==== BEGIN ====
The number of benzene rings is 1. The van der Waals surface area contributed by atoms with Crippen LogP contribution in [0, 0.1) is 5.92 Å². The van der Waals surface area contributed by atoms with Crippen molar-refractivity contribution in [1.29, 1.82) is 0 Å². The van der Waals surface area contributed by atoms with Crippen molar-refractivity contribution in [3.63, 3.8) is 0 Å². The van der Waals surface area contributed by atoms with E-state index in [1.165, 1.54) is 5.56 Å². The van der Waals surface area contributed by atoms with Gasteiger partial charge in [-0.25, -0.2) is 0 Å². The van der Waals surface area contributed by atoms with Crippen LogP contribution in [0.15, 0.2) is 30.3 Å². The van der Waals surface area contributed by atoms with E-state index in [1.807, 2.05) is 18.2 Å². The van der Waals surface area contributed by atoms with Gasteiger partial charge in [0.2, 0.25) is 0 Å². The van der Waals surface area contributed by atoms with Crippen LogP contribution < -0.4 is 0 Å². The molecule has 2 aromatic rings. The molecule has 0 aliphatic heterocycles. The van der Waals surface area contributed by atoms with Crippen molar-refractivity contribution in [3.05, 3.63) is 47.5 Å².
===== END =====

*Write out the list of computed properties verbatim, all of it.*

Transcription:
The number of benzene rings is 1. The van der Waals surface area contributed by atoms with Crippen LogP contribution in [0, 0.1) is 5.92 Å². The van der Waals surface area contributed by atoms with Crippen molar-refractivity contribution in [1.29, 1.82) is 0 Å². The van der Waals surface area contributed by atoms with Crippen molar-refractivity contribution in [3.63, 3.8) is 0 Å². The van der Waals surface area contributed by atoms with E-state index in [1.165, 1.54) is 5.56 Å². The van der Waals surface area contributed by atoms with Gasteiger partial charge in [-0.25, -0.2) is 0 Å². The van der Waals surface area contributed by atoms with Crippen LogP contribution in [0.15, 0.2) is 30.3 Å². The van der Waals surface area contributed by atoms with E-state index in [1.807, 2.05) is 18.2 Å². The van der Waals surface area contributed by atoms with Gasteiger partial charge in [0.2, 0.25) is 0 Å². The van der Waals surface area contributed by atoms with Crippen LogP contribution < -0.4 is 0 Å². The molecule has 2 aromatic rings. The molecule has 0 aliphatic heterocycles. The van der Waals surface area contributed by atoms with Crippen molar-refractivity contribution in [3.05, 3.63) is 47.5 Å².